9. A heritage livestock breed is one that was traditionally raised by farmers before the advent of massive-scale industrial agriculture. Within the past few decades, hundreds of breed varieties have gone extinct. There is a movement, especially within farming circles that are aspiring to sustainable farming, to preserve the remaining heritage breeds so that they don’t suffer the same fate. If this ban goes in to effect, this will only help to further the extinction of these animals breeds, some which have been around since the 1800’s.
10. The risk of the problems this could create is not worth the benefit of a ban. There are much better solutions that should be considered.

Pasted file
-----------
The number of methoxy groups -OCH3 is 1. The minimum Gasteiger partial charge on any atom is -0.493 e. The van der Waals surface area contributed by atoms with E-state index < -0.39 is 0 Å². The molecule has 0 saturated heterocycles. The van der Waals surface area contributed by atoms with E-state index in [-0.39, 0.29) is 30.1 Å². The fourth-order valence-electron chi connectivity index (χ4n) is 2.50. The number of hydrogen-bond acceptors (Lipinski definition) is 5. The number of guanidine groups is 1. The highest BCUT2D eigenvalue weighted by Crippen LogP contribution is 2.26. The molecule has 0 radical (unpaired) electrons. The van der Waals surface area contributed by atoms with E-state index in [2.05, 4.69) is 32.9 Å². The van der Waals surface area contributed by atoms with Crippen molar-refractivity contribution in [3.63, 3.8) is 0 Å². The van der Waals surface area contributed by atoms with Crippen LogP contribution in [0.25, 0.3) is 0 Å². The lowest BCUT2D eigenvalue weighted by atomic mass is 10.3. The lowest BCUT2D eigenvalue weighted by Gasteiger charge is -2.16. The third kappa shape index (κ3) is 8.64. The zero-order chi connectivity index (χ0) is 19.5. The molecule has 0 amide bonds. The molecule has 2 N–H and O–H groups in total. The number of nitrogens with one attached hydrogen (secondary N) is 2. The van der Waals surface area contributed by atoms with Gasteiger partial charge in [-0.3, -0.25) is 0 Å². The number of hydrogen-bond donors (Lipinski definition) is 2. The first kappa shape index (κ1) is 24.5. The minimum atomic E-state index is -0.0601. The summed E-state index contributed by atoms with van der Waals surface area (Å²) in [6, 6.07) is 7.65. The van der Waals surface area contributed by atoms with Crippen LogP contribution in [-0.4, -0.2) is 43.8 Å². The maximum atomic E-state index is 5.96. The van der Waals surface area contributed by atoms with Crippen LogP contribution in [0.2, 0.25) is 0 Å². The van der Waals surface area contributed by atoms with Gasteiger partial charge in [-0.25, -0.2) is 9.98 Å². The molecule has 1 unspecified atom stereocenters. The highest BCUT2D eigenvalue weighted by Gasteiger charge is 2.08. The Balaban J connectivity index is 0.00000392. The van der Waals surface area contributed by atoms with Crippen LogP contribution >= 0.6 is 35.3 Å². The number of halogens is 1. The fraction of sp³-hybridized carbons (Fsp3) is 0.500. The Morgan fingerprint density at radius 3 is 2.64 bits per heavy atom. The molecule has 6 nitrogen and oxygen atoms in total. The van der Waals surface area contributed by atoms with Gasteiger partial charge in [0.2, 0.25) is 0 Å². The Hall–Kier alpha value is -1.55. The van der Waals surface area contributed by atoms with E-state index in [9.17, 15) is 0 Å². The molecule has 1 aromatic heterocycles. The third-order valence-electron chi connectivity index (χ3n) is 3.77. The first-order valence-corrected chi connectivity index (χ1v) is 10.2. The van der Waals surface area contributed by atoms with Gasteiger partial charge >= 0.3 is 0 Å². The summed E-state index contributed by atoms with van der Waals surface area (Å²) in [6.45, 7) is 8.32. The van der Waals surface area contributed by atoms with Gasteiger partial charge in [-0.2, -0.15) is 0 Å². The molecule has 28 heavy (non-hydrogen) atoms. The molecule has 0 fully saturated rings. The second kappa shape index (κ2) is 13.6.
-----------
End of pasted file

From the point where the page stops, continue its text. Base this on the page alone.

Edited by FreedomFeather - 10/29/15 at 3:59pm
post #2 of 4

Great job! you kept your calm and delivered a well informed argument! Very classy response. You are fortunate that only 20 people needed to come "in the flesh" and that your council listened. Sounds like a nice county to live in :-) Well done!

post #3 of 4

~~~I want to thank everyone for their efforts in fighting Sacramento County's Crowing Fowl Ban. I especially want to thank all of you who came to and/or spoke at the October 27, 2015 Sacramento County Supervisors' Meeting. You rock! A huge thanks also BYC for giving us a place to get the word out.

Special thanks to KCRA and David Bienick who aired this item on May 9, 2015. Without them none of us would have ever known about this ban in the first place. ~~~


Here are some additional tips to add to FreedomFeather's post:



1. Attend every Supervisor or City Council meeting you can. Individual Supervisors often host their own version of a Town Hall Meeting in one or more locations within their district. Attend those if you can. These meetings often occur when it is highly inconvenient for people who have jobs and children to attend. My Supervisor's meetings are once a month at 7:30 AM.